In many Namibian cultures, reproduction is seen as a central aspect of women’s role and society expects that any women in their reproductive age should be able to give birth to a child. Moreover, women in some traditions and cultures are not woman enough if they are not able to bear children. There is indeed little or nothing in life which compares to the joy of bringing another human being into the world. However, while giving birth to a child can be jovial, some women’s pregnancies do not reach term and some other women lose their babies soon after delivery or days after birth.
The week of 9-15 October is observed annually in some countries as a baby loss awareness week. This week is observed to mark as a special opportunity to remember the lives of babies who are lost in pregnancy and the babies lost at or soon after birth. This year, the week is observed under the general theme “Isolation”. Indeed, the effect of social distancing as a preventative measure of Covid-19 has had some impact on access to care and support and it has also complicated grief and responses to pregnancy and baby loss, which results in some women and their families feeling isolated. It is documented that it is overwhelmingly distressing and confusing for many women to learn that they have lost their pregnancy or baby, or learning that they will lose a pregnancy or baby. In addition, it is also devastating for women and their families to lose a child during or after birth.
While pregnancy and baby loss is a devastating personal and family experience which can be heart-breaking and sometimes a challenging reality, there are some cultural norms which prevent women who have experienced a number of miscarriages not to open up. Whereas it is important to honour and value cultural beliefs, it is also essential for society to stand in solidarity and support women to break the silence and stigma and provide all the needed support to deal with the loss.
Research indicates that about 10-20 percent of pregnancies end in a miscarriage. Miscarriage is defined differently by many authors, however for the purpose of this opinion piece, miscarriage which is also known as early pregnancy loss, is defined as the death of a baby in the womb or uterus before 24 weeks of pregnancy.
Additionally, there are some women whose pregnancies end in stillbirths, and stillbirth is defined as a baby born with no signs of life at or after 28 weeks gestation or of pregnancy. Furthermore, some babies die as a result of neonatal death which is defined as the death of a live born infant, regardless of gestational age at birth, within the first 28 completed days of life. After stillbirth, most mothers thus start to look for answers to their questions on their baby’s death. However, in some instances, there are no causes of stillbirths found and this becomes hard for grieving parents because they want to understand the cause of death. While many miscarriages and stillbirths remain unexplained, there are a number of possible causes such as maternal infections and disorders, early placenta separation and or placenta abnormalities, birth defects, umbilical cord abnormalities and termination of pregnancy due to medical reasons.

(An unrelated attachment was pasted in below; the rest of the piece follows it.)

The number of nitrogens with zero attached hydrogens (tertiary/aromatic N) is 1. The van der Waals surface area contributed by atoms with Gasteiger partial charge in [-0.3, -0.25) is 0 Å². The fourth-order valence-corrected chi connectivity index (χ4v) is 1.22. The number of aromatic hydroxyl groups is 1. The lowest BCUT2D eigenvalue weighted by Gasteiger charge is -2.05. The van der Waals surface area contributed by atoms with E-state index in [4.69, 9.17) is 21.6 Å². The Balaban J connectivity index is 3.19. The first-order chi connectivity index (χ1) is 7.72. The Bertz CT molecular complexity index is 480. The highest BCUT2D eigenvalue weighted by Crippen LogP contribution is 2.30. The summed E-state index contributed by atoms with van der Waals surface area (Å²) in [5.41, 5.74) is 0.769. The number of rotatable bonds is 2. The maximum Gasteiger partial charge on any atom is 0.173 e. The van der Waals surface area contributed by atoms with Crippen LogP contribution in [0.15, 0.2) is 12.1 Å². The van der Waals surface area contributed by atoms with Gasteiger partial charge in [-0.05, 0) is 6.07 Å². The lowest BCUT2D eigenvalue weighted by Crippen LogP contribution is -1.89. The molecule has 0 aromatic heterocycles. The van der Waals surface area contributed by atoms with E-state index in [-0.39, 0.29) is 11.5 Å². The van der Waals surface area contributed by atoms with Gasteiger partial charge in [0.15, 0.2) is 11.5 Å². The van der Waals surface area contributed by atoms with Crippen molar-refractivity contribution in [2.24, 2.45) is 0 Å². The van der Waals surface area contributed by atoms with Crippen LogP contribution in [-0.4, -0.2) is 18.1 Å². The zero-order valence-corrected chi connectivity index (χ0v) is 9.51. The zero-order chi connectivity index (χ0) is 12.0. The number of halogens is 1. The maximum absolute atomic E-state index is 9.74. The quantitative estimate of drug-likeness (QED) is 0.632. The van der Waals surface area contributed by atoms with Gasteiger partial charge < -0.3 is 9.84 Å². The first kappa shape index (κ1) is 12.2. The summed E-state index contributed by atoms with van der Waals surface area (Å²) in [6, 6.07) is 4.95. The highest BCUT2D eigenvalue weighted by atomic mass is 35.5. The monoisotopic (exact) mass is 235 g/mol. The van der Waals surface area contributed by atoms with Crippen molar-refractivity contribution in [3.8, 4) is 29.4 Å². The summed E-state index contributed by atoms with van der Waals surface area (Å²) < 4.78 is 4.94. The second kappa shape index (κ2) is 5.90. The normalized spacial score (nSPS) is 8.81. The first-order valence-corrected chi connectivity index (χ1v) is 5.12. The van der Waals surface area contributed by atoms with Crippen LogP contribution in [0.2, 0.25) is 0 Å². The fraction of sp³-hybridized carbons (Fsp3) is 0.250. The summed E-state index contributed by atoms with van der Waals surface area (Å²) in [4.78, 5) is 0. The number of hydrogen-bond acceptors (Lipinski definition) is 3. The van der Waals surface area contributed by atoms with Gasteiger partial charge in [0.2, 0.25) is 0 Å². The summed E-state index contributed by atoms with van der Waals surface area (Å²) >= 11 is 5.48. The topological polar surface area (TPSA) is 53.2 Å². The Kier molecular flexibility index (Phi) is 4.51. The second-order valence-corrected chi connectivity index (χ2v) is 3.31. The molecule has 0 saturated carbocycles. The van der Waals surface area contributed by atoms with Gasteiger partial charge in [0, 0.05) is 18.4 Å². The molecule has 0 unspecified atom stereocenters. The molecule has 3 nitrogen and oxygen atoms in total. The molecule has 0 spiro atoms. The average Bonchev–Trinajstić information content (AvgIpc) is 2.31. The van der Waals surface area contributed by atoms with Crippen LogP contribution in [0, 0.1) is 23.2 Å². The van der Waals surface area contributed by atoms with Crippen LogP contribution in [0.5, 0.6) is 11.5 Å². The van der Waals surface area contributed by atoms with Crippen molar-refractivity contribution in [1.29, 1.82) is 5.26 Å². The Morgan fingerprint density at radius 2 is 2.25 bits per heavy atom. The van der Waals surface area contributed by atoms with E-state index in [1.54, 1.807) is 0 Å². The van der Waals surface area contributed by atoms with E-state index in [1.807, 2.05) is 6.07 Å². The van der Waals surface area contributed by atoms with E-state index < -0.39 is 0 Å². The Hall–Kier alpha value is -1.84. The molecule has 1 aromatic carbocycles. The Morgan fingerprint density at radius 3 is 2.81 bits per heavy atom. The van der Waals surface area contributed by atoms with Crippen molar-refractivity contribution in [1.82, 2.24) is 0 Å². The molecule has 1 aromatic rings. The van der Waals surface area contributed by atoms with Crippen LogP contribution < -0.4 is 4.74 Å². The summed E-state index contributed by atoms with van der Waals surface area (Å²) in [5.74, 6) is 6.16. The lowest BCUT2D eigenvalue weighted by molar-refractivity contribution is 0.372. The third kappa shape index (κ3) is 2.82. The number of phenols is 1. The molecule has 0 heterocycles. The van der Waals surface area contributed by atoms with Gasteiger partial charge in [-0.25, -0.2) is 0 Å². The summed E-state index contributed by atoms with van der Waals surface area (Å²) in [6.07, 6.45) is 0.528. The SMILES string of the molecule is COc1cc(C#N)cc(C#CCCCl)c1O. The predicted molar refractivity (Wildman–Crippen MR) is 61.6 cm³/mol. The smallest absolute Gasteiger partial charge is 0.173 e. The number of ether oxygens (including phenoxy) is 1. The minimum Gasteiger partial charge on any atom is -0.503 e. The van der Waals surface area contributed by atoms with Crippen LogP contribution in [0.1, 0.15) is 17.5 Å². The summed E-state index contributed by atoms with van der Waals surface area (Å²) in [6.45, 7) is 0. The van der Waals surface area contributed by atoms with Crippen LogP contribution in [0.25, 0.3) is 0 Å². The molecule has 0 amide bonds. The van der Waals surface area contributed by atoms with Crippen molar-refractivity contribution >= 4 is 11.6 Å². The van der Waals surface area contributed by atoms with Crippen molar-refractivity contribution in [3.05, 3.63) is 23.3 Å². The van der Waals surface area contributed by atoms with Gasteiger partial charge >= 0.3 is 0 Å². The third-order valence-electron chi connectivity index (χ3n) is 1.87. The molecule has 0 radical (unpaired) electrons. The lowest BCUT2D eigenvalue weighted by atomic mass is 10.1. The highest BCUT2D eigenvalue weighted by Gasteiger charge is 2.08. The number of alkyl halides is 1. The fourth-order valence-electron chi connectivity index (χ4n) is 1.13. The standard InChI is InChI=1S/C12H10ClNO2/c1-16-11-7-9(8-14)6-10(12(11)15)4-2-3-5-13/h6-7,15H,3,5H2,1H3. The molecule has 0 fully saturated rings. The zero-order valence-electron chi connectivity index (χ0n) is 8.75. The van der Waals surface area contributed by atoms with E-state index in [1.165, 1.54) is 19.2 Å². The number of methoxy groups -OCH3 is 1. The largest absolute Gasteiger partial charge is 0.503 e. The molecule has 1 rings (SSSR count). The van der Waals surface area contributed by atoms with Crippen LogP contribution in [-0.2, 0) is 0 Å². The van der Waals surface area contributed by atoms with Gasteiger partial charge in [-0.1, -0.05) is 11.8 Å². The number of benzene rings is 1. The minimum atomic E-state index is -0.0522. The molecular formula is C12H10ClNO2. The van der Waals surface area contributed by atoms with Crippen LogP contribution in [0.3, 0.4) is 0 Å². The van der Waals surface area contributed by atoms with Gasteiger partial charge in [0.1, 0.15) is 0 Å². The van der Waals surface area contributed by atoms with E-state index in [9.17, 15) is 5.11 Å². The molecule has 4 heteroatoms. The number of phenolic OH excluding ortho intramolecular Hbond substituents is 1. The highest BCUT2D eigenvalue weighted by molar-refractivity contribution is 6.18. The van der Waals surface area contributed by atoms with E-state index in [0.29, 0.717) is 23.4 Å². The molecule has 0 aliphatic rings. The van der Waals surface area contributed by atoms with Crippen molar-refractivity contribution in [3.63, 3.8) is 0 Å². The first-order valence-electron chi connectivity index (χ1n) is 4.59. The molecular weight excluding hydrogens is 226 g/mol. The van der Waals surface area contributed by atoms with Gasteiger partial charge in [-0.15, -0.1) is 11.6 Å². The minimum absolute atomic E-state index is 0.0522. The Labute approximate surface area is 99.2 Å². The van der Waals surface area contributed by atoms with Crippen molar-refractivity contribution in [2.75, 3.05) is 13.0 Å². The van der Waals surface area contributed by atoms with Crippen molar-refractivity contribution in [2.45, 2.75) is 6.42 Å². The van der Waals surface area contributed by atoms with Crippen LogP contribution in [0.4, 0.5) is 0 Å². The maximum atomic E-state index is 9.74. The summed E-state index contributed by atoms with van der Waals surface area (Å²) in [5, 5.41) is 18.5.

In some countries, there are organisations and support groups where women and their families can register for support after pregnancy and baby loss because it can cause a vast range of responses such as intense grief to a practical shrug, from being silent to becoming open, and from sadness to acceptance. Indeed it is recommended that women and their families join to become members of support groups and organisations to avoid the feeling of isolation.
It is also significant that awareness is created to inform all women and their families who have been affected by pregnancy and baby loss to know that they are not alone and that they deserve to be supported. Society should support women to enable them to express themselves about miscarriage and expressing themselves through talking about their miscarriages to demonstrate that they have lost something very meaningful. Evidence indicates that in some instances, women who do not open up expose themselves to suffer from post-traumatic stress disorders which are mental health ailments. Therefore, women should be encouraged and supported to share their experiences because it is beneficial for their mental well-being. Pregnancy loss campaigns should be used to serve as instruments in changing public perspectives on issues and stigma around pregnancy and baby loss.
During this pregnancy and baby loss awareness week, we are encouraged to take a step to support and honour every little life lost. We should join many thousands of people around the world by lighting a candle or showing an image of a candle and send a wave of light into the world, as we remember and honour every little life lost too soon. We should continue to stand in solidarity with women who have suffered a pregnancy and baby loss and acknowledge the scale and impact of pregnancy and baby loss. To all women who have suffered a pregnancy or baby loss, know that you will never be alone. Love and light!